Educators are often encouraged to think of assessment as a fundamental aspect of the learning cycle and an accelerator for growth and development.
When seen through the lens of a learner-centered paradigm, assessment is also an important driver for agency and identity, helping to inform an empowered view of the learner.
By: Kim Carter and Devin Vodicka
Educators are often encouraged to think of assessment as a fundamental aspect of the learning cycle and an accelerator for growth and development. When seen through the lens of a learner-centered paradigm, assessment is also an important driver for agency and identity, helping to inform an empowered view of the learner. For educators, this requires modeling, co-construction of contextualized experiences, deep listening, noticing, and cultivation of assessment as the learner’s story.
Unfortunately, this idealized view of learner-centered assessment for learning has not been the actual experience for most students and educators. Historically, we’ve taken an outside-in approach in education, beginning with the needs of policymakers and working from there to implement assessment systems “to” students. This results in a series of disconnected, decontextualized measurements that lack purpose and meaning, often missing key developmental indicators and accomplishments of the learner. The overall result is limited insights into the actual depth of learning and limited enduring understanding for the students.
Ironically, when it comes to assessment we seem to neglect the common-sense process of modeling and gradually shift ownership and responsibility to the learner. It is the familiar “I do – We do – You do” process that most teachers implement in other aspects of their practice that seems conspicuously absent when we think about assessment, evaluation, and understanding.
While it is not yet common practice, we see inspiring examples of student-driven assessment in pockets of innovation throughout the educational ecosystem. The rise of student-led conferences, learning exhibitions, and more frequent use of learning portfolios are models that can be adapted and implemented for widespread use.
Casey Baird, History Teacher in the Upper School at Crossroad School in Santa Monica, CA, says his biggest aspiration in assessment is to build authentic contexts where the underlying skills are embedded in real world formats. From Casey’s point of view, one of the most critical and revealing steps in the learning process is when learners engage in giving and getting feedback. As part of a recent project, Casey shared an overview of Bloom’s taxonomy with his 11th-grade history students, asking them to create their own criteria to demonstrate the various levels that could help them “express what they notice, admire, and love about a project.” This is a powerful example of building learner agency through shared ownership as learners collaboratively define and apply quality criteria to their own and their peers’ work.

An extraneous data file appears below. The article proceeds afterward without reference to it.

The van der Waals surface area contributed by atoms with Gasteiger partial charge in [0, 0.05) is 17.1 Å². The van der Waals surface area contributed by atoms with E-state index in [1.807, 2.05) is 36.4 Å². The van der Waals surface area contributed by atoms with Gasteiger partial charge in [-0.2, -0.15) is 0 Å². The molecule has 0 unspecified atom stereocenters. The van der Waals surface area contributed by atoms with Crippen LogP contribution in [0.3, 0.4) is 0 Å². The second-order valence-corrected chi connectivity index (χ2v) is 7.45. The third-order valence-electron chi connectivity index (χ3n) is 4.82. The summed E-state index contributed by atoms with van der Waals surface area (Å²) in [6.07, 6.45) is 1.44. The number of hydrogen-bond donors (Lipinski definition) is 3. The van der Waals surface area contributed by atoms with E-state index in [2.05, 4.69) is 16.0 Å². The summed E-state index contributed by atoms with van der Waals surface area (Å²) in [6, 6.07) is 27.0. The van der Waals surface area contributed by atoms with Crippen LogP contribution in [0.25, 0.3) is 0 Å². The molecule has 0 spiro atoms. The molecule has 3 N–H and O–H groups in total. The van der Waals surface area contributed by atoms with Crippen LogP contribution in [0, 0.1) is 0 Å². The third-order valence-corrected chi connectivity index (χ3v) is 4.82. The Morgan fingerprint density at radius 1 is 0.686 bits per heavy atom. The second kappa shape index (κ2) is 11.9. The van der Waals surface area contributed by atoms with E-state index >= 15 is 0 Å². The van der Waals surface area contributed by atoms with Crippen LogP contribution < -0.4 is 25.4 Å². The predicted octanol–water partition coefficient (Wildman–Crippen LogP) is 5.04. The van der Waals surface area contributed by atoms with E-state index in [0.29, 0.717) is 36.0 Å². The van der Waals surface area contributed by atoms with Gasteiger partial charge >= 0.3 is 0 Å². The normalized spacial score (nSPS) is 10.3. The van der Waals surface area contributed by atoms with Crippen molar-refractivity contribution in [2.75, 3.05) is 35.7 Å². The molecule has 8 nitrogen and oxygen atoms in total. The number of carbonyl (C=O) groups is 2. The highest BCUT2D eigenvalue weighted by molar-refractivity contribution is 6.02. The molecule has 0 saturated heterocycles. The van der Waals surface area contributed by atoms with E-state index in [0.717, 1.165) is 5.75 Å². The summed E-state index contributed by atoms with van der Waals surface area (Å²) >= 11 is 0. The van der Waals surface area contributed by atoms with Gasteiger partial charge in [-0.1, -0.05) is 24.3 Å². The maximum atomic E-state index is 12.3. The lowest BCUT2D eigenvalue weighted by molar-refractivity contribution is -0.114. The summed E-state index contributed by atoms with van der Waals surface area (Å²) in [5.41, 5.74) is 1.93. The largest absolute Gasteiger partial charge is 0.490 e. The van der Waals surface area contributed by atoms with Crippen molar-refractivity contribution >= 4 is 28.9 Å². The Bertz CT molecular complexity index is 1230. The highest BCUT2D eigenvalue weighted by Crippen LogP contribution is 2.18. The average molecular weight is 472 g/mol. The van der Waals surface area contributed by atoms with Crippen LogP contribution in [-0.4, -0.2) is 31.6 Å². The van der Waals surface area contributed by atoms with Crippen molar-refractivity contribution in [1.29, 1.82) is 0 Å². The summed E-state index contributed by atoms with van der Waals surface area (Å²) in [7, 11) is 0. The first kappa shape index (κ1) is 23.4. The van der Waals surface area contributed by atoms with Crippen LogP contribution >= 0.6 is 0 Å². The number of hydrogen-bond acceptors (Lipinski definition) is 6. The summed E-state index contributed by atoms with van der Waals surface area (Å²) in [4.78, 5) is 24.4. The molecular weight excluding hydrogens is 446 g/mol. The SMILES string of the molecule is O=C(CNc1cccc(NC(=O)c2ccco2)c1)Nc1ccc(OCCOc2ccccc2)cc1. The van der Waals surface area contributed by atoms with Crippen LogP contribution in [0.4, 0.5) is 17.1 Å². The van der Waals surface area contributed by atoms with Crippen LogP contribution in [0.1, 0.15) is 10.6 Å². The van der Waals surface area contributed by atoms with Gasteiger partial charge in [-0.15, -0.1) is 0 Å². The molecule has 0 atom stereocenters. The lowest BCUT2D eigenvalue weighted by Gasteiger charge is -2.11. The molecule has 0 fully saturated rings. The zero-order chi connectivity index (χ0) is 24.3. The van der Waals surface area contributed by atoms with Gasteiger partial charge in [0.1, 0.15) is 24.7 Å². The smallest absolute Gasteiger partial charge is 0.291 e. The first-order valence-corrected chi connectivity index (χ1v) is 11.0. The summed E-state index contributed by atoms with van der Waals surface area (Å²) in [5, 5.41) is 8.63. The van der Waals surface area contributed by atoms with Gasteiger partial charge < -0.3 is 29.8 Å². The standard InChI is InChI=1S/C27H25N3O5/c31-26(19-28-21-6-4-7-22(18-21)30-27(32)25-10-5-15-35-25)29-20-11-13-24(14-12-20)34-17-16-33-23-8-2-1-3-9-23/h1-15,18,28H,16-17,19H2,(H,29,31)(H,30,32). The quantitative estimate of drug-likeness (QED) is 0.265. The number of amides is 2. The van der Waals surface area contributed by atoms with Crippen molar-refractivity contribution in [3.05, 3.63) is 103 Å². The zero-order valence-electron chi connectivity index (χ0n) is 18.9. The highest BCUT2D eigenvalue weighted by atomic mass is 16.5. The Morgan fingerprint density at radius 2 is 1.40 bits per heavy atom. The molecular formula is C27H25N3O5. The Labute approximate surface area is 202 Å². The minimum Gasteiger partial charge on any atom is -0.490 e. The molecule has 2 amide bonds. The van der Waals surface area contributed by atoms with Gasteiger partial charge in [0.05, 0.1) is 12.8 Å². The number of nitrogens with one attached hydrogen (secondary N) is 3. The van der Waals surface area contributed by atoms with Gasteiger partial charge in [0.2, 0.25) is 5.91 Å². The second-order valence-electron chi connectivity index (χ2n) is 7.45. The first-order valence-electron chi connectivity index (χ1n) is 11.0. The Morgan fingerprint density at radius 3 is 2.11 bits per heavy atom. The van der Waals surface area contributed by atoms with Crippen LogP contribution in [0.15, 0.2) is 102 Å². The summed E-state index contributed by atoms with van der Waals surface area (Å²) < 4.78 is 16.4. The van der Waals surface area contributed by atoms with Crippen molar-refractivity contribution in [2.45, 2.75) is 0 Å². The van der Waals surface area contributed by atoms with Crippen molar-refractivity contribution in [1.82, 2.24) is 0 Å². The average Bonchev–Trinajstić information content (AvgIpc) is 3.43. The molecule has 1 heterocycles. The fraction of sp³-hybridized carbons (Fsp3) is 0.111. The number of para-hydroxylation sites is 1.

One way to begin incorporating authentic learner voice into assessment is to include (and teach) reflection. Starr Sackstein advocates having learners complete a reflection that prefaces the assignment. She notes she always reads the learner’s reflection before she reviews the assignment they’ve submitted, as that contextualization impacts how she views the work. Incorporating this type of narrative reflection into the learning process builds learner capacity for self-assessment, while simultaneously scaffolding learner agency for setting and monitoring progress toward learning goals.
Educators ready to go a step further may want to incorporate questions to gather data that can then be shared back with learners for collaborative sensemaking to improve the value and engagement of assessments. For example, a quick Google form with the two following questions could be a good starting point:
Using their aggregated responses as a jumping off point for dialogue with learners about whether assignments should be memorable, why or why not, and if there’s value in engaging with an assignment in a unique way opens the door for a substantive discussion about the potential roles of assessment in their learning and their lives and can lead to shared criteria for meaningful assignments and quality engagement.
Incorporating assessment practices that engage learners in developing and applying quality criteria, reflecting on their assessment experiences, and collaboratively making meaning of those experiences offer educators rich opportunities to model and facilitate co-construction of learning experiences that cultivate deep learning while developing empowered identities grounded in agency and enduring understandings. Through this process, students can know themselves, thrive in the community, and actively engage in the world as their best selves.
The opportunities to inspire and empower all learners through shifting to more student-driven assessment are clear. What if we approached assessments as opportunities to build learner identity and agency, to see assessments as maps of exploration, progress, and emergent identity? Every learner deserves the opportunity to have the story of their journey be seen, heard, and valued.
Kim Carter is the founder and Executive Director of the Q.E.D. Foundation, a national nonprofit committed to creating, inspiring, cultivating, and sustaining learner-centered communities that develop and empower learner agency, equity, and community collaboration.
Devin Vodicka is the author of Learner-Centered Leadership and the CEO of Learner-Centered Collaborative, a national nonprofit that partners with educators to define whole-learner outcomes, design meaningful learning experiences, and create the enabling conditions for their unique journey to inclusive and equitable learner-centered education.